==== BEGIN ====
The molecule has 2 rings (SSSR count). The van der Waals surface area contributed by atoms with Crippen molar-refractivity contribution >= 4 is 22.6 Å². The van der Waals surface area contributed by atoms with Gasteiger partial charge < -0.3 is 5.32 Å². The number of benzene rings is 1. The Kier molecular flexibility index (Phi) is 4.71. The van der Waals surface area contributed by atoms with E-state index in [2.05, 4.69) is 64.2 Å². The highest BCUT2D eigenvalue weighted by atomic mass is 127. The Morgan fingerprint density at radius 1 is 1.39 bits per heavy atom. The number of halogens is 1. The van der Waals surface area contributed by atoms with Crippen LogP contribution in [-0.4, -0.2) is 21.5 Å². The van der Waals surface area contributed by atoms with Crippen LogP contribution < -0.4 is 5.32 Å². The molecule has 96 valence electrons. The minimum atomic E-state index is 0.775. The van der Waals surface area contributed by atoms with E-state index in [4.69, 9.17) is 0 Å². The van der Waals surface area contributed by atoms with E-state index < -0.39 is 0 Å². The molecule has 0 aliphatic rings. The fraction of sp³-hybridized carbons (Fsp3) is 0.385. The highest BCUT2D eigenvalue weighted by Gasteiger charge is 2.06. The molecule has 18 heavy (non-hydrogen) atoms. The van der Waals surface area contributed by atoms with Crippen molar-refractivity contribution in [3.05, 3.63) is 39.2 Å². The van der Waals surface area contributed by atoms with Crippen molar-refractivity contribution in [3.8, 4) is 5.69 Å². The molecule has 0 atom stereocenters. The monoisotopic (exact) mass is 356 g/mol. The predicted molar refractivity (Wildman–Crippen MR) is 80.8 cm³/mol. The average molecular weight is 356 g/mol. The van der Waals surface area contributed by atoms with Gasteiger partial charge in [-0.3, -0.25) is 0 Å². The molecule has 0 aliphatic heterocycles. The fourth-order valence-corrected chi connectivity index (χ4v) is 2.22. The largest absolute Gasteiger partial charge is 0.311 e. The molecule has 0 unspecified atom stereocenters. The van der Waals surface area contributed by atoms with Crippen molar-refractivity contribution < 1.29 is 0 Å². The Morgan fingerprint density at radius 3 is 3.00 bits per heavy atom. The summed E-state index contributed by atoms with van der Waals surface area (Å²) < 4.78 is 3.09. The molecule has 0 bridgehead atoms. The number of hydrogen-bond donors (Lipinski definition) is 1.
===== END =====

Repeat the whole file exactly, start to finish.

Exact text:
The molecule has 2 rings (SSSR count). The van der Waals surface area contributed by atoms with Crippen molar-refractivity contribution >= 4 is 22.6 Å². The van der Waals surface area contributed by atoms with Gasteiger partial charge < -0.3 is 5.32 Å². The number of benzene rings is 1. The Kier molecular flexibility index (Phi) is 4.71. The van der Waals surface area contributed by atoms with E-state index in [2.05, 4.69) is 64.2 Å². The highest BCUT2D eigenvalue weighted by atomic mass is 127. The Morgan fingerprint density at radius 1 is 1.39 bits per heavy atom. The number of halogens is 1. The van der Waals surface area contributed by atoms with Crippen LogP contribution in [-0.4, -0.2) is 21.5 Å². The van der Waals surface area contributed by atoms with Crippen LogP contribution < -0.4 is 5.32 Å². The molecule has 96 valence electrons. The minimum atomic E-state index is 0.775. The van der Waals surface area contributed by atoms with E-state index in [4.69, 9.17) is 0 Å². The van der Waals surface area contributed by atoms with E-state index < -0.39 is 0 Å². The molecule has 0 aliphatic rings. The fraction of sp³-hybridized carbons (Fsp3) is 0.385. The highest BCUT2D eigenvalue weighted by Gasteiger charge is 2.06. The molecule has 18 heavy (non-hydrogen) atoms. The van der Waals surface area contributed by atoms with Crippen molar-refractivity contribution in [3.05, 3.63) is 39.2 Å². The van der Waals surface area contributed by atoms with Crippen molar-refractivity contribution in [3.8, 4) is 5.69 Å². The molecule has 0 atom stereocenters. The monoisotopic (exact) mass is 356 g/mol. The predicted molar refractivity (Wildman–Crippen MR) is 80.8 cm³/mol. The average molecular weight is 356 g/mol. The van der Waals surface area contributed by atoms with Gasteiger partial charge in [-0.3, -0.25) is 0 Å². The molecule has 0 aliphatic heterocycles. The fourth-order valence-corrected chi connectivity index (χ4v) is 2.22. The largest absolute Gasteiger partial charge is 0.311 e. The molecule has 0 unspecified atom stereocenters. The van der Waals surface area contributed by atoms with Crippen molar-refractivity contribution < 1.29 is 0 Å². The Morgan fingerprint density at radius 3 is 3.00 bits per heavy atom. The summed E-state index contributed by atoms with van der Waals surface area (Å²) < 4.78 is 3.09. The molecule has 0 bridgehead atoms. The number of hydrogen-bond donors (Lipinski definition) is 1.